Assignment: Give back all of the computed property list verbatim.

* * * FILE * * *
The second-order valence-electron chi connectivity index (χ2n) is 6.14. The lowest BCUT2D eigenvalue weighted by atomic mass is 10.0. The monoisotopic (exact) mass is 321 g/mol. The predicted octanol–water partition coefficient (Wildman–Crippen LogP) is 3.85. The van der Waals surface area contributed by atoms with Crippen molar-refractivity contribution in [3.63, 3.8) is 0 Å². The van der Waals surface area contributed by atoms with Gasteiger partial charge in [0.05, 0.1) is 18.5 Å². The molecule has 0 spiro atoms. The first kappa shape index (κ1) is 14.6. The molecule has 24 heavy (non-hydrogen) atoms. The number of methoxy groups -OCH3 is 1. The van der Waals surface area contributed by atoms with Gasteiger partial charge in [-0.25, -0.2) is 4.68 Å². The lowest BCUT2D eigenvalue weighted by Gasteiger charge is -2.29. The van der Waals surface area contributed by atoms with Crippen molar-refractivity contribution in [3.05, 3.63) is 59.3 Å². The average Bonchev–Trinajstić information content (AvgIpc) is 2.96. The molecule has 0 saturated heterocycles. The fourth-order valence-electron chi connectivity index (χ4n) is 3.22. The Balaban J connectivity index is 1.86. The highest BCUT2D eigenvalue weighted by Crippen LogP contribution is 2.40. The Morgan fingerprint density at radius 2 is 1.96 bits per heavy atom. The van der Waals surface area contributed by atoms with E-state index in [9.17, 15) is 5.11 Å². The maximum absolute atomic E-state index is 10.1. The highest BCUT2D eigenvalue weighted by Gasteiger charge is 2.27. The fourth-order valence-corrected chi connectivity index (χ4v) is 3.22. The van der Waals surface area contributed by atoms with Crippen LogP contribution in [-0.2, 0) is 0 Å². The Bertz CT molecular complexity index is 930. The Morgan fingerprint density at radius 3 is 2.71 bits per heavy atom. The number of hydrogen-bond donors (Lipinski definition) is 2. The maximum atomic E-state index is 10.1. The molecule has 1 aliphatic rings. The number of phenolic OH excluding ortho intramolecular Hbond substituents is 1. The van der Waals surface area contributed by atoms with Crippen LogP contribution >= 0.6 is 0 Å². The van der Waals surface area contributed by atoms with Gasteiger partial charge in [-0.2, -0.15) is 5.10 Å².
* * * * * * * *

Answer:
The second-order valence-electron chi connectivity index (χ2n) is 6.14. The lowest BCUT2D eigenvalue weighted by atomic mass is 10.0. The monoisotopic (exact) mass is 321 g/mol. The predicted octanol–water partition coefficient (Wildman–Crippen LogP) is 3.85. The van der Waals surface area contributed by atoms with Crippen molar-refractivity contribution in [3.63, 3.8) is 0 Å². The van der Waals surface area contributed by atoms with Gasteiger partial charge in [0.05, 0.1) is 18.5 Å². The molecule has 0 spiro atoms. The first kappa shape index (κ1) is 14.6. The molecule has 24 heavy (non-hydrogen) atoms. The number of methoxy groups -OCH3 is 1. The van der Waals surface area contributed by atoms with Gasteiger partial charge in [-0.25, -0.2) is 4.68 Å². The lowest BCUT2D eigenvalue weighted by Gasteiger charge is -2.29. The van der Waals surface area contributed by atoms with Crippen molar-refractivity contribution in [3.05, 3.63) is 59.3 Å². The average Bonchev–Trinajstić information content (AvgIpc) is 2.96. The molecule has 0 saturated heterocycles. The fourth-order valence-electron chi connectivity index (χ4n) is 3.22. The Balaban J connectivity index is 1.86. The highest BCUT2D eigenvalue weighted by Crippen LogP contribution is 2.40. The Morgan fingerprint density at radius 2 is 1.96 bits per heavy atom. The van der Waals surface area contributed by atoms with E-state index in [9.17, 15) is 5.11 Å². The maximum absolute atomic E-state index is 10.1. The highest BCUT2D eigenvalue weighted by Gasteiger charge is 2.27. The fourth-order valence-corrected chi connectivity index (χ4v) is 3.22. The van der Waals surface area contributed by atoms with Crippen LogP contribution in [-0.2, 0) is 0 Å². The Bertz CT molecular complexity index is 930. The Morgan fingerprint density at radius 3 is 2.71 bits per heavy atom. The number of hydrogen-bond donors (Lipinski definition) is 2. The maximum atomic E-state index is 10.1. The molecule has 1 aliphatic rings. The number of phenolic OH excluding ortho intramolecular Hbond substituents is 1. The van der Waals surface area contributed by atoms with Crippen LogP contribution >= 0.6 is 0 Å². The van der Waals surface area contributed by atoms with Gasteiger partial charge in [-0.2, -0.15) is 5.10 Å².